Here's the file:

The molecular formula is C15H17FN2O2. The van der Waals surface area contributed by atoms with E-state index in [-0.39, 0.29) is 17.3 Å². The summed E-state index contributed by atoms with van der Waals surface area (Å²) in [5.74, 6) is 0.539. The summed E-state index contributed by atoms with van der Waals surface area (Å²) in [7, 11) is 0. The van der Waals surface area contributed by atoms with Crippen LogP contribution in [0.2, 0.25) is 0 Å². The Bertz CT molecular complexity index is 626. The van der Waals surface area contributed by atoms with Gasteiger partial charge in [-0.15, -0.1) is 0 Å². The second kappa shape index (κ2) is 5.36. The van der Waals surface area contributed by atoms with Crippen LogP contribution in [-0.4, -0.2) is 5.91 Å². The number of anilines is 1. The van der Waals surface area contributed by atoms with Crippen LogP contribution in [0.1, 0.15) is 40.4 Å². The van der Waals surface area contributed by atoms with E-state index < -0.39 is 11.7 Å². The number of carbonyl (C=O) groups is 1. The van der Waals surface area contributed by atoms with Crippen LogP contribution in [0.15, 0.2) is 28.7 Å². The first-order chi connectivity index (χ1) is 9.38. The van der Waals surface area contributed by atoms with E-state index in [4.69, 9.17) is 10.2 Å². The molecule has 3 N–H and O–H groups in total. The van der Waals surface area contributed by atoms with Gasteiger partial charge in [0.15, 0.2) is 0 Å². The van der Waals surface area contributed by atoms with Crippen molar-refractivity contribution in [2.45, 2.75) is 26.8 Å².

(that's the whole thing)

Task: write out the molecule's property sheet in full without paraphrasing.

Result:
The molecular formula is C15H17FN2O2. The van der Waals surface area contributed by atoms with E-state index in [-0.39, 0.29) is 17.3 Å². The summed E-state index contributed by atoms with van der Waals surface area (Å²) in [5.74, 6) is 0.539. The summed E-state index contributed by atoms with van der Waals surface area (Å²) in [7, 11) is 0. The van der Waals surface area contributed by atoms with Crippen LogP contribution in [0.2, 0.25) is 0 Å². The Bertz CT molecular complexity index is 626. The van der Waals surface area contributed by atoms with Gasteiger partial charge in [-0.15, -0.1) is 0 Å². The second kappa shape index (κ2) is 5.36. The van der Waals surface area contributed by atoms with Crippen LogP contribution in [-0.4, -0.2) is 5.91 Å². The number of anilines is 1. The van der Waals surface area contributed by atoms with Crippen LogP contribution in [0.1, 0.15) is 40.4 Å². The van der Waals surface area contributed by atoms with E-state index < -0.39 is 11.7 Å². The number of carbonyl (C=O) groups is 1. The van der Waals surface area contributed by atoms with Crippen LogP contribution in [0.15, 0.2) is 28.7 Å². The first-order chi connectivity index (χ1) is 9.38. The van der Waals surface area contributed by atoms with E-state index in [4.69, 9.17) is 10.2 Å². The molecule has 3 N–H and O–H groups in total. The van der Waals surface area contributed by atoms with Gasteiger partial charge in [0.15, 0.2) is 0 Å². The van der Waals surface area contributed by atoms with Crippen molar-refractivity contribution in [2.45, 2.75) is 26.8 Å².